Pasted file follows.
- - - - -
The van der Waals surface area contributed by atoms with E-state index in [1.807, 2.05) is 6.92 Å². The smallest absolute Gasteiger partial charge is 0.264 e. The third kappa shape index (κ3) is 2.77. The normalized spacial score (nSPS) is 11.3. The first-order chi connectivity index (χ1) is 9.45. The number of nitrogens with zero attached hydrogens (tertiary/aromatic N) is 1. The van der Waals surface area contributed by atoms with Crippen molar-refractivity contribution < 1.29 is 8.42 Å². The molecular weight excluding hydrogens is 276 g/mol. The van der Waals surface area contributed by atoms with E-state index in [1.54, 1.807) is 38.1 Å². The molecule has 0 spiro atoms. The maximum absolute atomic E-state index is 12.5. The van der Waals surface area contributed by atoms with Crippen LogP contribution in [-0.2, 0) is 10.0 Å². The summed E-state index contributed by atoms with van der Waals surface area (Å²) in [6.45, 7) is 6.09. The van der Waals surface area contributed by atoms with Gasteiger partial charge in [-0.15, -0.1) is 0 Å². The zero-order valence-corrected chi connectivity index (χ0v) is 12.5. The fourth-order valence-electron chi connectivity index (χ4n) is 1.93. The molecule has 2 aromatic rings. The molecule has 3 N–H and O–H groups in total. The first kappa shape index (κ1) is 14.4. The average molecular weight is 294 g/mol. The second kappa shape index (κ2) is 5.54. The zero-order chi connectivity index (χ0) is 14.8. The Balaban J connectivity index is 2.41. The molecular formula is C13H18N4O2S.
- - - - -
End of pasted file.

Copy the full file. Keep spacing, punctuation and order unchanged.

The van der Waals surface area contributed by atoms with E-state index in [1.807, 2.05) is 6.92 Å². The smallest absolute Gasteiger partial charge is 0.264 e. The third kappa shape index (κ3) is 2.77. The normalized spacial score (nSPS) is 11.3. The first-order chi connectivity index (χ1) is 9.45. The number of nitrogens with zero attached hydrogens (tertiary/aromatic N) is 1. The van der Waals surface area contributed by atoms with Crippen molar-refractivity contribution < 1.29 is 8.42 Å². The molecular weight excluding hydrogens is 276 g/mol. The van der Waals surface area contributed by atoms with E-state index in [1.54, 1.807) is 38.1 Å². The molecule has 0 spiro atoms. The maximum absolute atomic E-state index is 12.5. The van der Waals surface area contributed by atoms with Crippen LogP contribution in [-0.2, 0) is 10.0 Å². The summed E-state index contributed by atoms with van der Waals surface area (Å²) in [6.45, 7) is 6.09. The van der Waals surface area contributed by atoms with Gasteiger partial charge in [-0.15, -0.1) is 0 Å². The zero-order valence-corrected chi connectivity index (χ0v) is 12.5. The fourth-order valence-electron chi connectivity index (χ4n) is 1.93. The molecule has 2 aromatic rings. The molecule has 3 N–H and O–H groups in total. The first kappa shape index (κ1) is 14.4. The average molecular weight is 294 g/mol. The second kappa shape index (κ2) is 5.54. The zero-order chi connectivity index (χ0) is 14.8. The Balaban J connectivity index is 2.41. The molecular formula is C13H18N4O2S.